Lessons Learned from Facebook’s Terms of Service

By Gabriel M. Helmer and Aaron Wright

When Facebook changed its official terms of service earlier this month, what ensued was an explosive public outcry over who owns what users post to social networking sites. Tens of thousands of Facebook’s 175+ million users suddenly clicked that often-overlooked link at the bottom of the webpage and poured over the arcane and legalistic language comprising Facebook’s terms of service. For many, this was no doubt the first time they had ever read the policy. Below, we recap the recent controversy and discuss the three lessons Facebook and the rest of us should have learned from this series of events.

Recap: Facebook Revises Terms of Service, Ignites Massive Public Firestorm

On February 4, 2009 Facebook announced on its official blog that it had updated its terms of service and provided its customers with a link to those new terms of service. The revisions went little remarked upon until February 15th when The ConsumeristConsumer Reports‘ official blog, posted a story entitled “Facebook’s New Terms Of Service: ‘We Can Do Anything We Want With Your Content. Forever.’” The post focused on a revised clause that provided Facebook with irrevocable rights to use its users’ likenesses and content:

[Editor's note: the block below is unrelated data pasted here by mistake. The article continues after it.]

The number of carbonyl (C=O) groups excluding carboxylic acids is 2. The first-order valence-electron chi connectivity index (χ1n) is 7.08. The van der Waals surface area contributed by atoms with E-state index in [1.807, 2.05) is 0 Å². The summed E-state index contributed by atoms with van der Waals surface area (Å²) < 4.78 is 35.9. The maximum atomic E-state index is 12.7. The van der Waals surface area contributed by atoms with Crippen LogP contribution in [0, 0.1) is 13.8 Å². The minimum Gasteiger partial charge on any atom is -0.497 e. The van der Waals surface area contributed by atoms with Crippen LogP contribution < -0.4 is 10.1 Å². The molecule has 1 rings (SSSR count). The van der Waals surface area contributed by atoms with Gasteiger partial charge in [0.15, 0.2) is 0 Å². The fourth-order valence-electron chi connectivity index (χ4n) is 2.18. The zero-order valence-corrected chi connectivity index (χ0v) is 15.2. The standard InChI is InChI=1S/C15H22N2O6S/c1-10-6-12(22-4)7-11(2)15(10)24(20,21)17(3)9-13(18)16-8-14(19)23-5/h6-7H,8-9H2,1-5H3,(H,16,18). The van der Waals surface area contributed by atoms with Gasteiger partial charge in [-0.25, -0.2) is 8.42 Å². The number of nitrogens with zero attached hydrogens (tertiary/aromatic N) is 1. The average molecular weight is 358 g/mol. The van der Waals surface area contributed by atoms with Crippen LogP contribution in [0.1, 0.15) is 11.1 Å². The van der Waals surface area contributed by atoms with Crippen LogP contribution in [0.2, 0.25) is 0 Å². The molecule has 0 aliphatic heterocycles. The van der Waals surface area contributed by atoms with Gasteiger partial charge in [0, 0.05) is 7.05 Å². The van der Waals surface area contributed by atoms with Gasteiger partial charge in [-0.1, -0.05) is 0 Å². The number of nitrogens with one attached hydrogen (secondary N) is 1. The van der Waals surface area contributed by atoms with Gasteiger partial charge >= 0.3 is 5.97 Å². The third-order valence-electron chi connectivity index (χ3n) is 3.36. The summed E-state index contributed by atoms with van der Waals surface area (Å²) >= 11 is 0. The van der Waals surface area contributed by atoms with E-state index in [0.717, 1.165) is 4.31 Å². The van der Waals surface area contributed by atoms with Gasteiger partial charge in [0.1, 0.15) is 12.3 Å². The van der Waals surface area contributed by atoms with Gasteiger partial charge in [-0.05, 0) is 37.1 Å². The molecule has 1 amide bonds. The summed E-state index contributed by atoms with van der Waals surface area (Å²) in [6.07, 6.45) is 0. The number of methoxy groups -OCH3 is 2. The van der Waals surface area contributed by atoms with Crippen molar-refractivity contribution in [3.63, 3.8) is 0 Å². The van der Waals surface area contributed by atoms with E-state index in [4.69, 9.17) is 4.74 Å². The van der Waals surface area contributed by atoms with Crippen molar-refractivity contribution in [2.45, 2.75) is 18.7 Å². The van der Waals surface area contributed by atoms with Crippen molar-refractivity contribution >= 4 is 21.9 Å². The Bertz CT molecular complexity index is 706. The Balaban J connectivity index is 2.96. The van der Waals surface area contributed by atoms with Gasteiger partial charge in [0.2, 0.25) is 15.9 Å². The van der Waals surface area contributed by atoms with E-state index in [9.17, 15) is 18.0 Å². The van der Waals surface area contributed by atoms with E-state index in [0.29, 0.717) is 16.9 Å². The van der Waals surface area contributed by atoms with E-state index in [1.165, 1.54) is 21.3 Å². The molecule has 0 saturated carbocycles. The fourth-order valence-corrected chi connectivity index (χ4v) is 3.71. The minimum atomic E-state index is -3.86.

You hereby grant Facebook an irrevocable, perpetual, non-exclusive, transferable, fully paid, worldwide license (with the right to sublicense) to (a) use, copy, publish, stream, store, retain, publicly perform or display, transmit, scan, reformat, modify, edit, frame, translate, excerpt, adapt, create derivative works and distribute (through multiple tiers), any User Content you (i) Post on or in connection with the Facebook Service or the promotion thereof subject only to your privacy settings or (ii) enable a user to Post, including by offering a Share Link on your website and (b) to use your name, likeness and image for any purpose, including commercial or advertising, each of (a) and (b) on or in connection with the Facebook Service or the promotion thereof.

This most severe change from the original terms was that the revised clause excised a sentence that terminated Facebook’s license to user content:

You may remove your User Content from the Site at any time. If you choose to remove your User Content, the license granted above will automatically expire, however you acknowledge that the Company may retain archived copies of your User Content.